means simply ?divine service,? or service offered to Heaven and Earth, or to spirits of any kind, good or bad. There are many gods, a Queen of Heaven, King of Hades, God of War, god of literature, gods of the hills, valleys, streams, a goddess of smallpox, of childbearing, and all the various trades have their gods. The loftiest expression the Chinese have is ?Heaven,? or ?Supreme Heaven,? or ?Azure Heaven.? This is the surviving indication that in the most remote times they had knowledge of one supreme, intelligent and personal Power who ruled over all.? Mr. Yugoro Chiba has shown that the Chinese classics permit sacrifice by all the people. But it still remains true that sacrifice to ?Supreme Heaven? is practically confined to the Emperor, who like the Jewish high priest offers for his people once a year.

Confucius did nothing to put morality upon a religious basis. In practice, the relations between man and man are the only relations considered. Benevolence, righteousness, propriety, wisdom, sincerity, are enjoined, but not a word is said with regard to man?s relations to God. Love to God is not only not commanded ? it is not thought of as possible. Though man?s being is theoretically an ordinance of God, man is practically a law to himself. The first commandment of Confucius is that of filial piety. But this includes worship of dead ancestors, and is so exaggerated as to bury from sight the related duties of husband to wife and of parent to child. Confucius made it the duty of a son to slay his father?s murderer, just as Moses insisted on a strictly retaliatory penalty for bloodshed; see J. A. Farrer, Primitive Manners and Customs, 80. He treated invisible and superior beings with respect, but held them at a distance. He recognized the ? Heaven? of tradition; but, instead of adding to our knowledge of it, he stifled inquiry. Dr. Legge: ?I have been reading Chinese books for more than forty years, and any general requirement to love God, or the mention of any one as actually loving him, has yet to come for the first time under my eye.?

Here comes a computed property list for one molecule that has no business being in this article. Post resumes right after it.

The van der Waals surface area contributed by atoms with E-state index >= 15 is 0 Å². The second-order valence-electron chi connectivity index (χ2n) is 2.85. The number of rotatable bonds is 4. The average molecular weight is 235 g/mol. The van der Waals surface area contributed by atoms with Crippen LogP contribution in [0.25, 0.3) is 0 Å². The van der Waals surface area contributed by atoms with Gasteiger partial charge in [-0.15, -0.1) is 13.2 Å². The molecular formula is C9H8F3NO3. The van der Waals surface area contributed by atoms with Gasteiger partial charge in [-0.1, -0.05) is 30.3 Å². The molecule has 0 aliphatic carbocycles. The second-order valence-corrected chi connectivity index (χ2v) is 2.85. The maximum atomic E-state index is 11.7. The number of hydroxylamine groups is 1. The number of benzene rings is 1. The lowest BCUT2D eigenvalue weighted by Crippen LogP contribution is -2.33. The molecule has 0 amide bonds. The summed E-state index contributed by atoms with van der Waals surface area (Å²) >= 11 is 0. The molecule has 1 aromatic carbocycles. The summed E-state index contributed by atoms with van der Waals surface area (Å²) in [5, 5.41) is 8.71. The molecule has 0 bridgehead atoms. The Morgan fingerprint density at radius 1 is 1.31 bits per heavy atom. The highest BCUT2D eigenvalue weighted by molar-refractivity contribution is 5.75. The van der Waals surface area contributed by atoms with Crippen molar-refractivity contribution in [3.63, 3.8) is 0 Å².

Ezra Abbot asserts that Confucius gave the golden rule in positive as well as negative form; see Harris, Philos. Basis of Theism, 222. This however seems to be denied by Dr. Legge, Religions of China, 1-58. Wu Ting Fang, former Chinese minister to Washington, assents to the statement that Confucius gave the golden rule only in its negative form, and he says this difference is the difference between a passive and an aggressive civilization, which last is therefore dominant. The golden rule, as Confucius gives it, is: ?Do not unto others that which you would not they should do unto you.? Compare with this, Isocrates: ?Be to your parents what you would have your children be to you? Do not to others the things which make you angry when others do them to you?; Herodotus: ?What I punish in another man, I will myself, as far as I can, refrain

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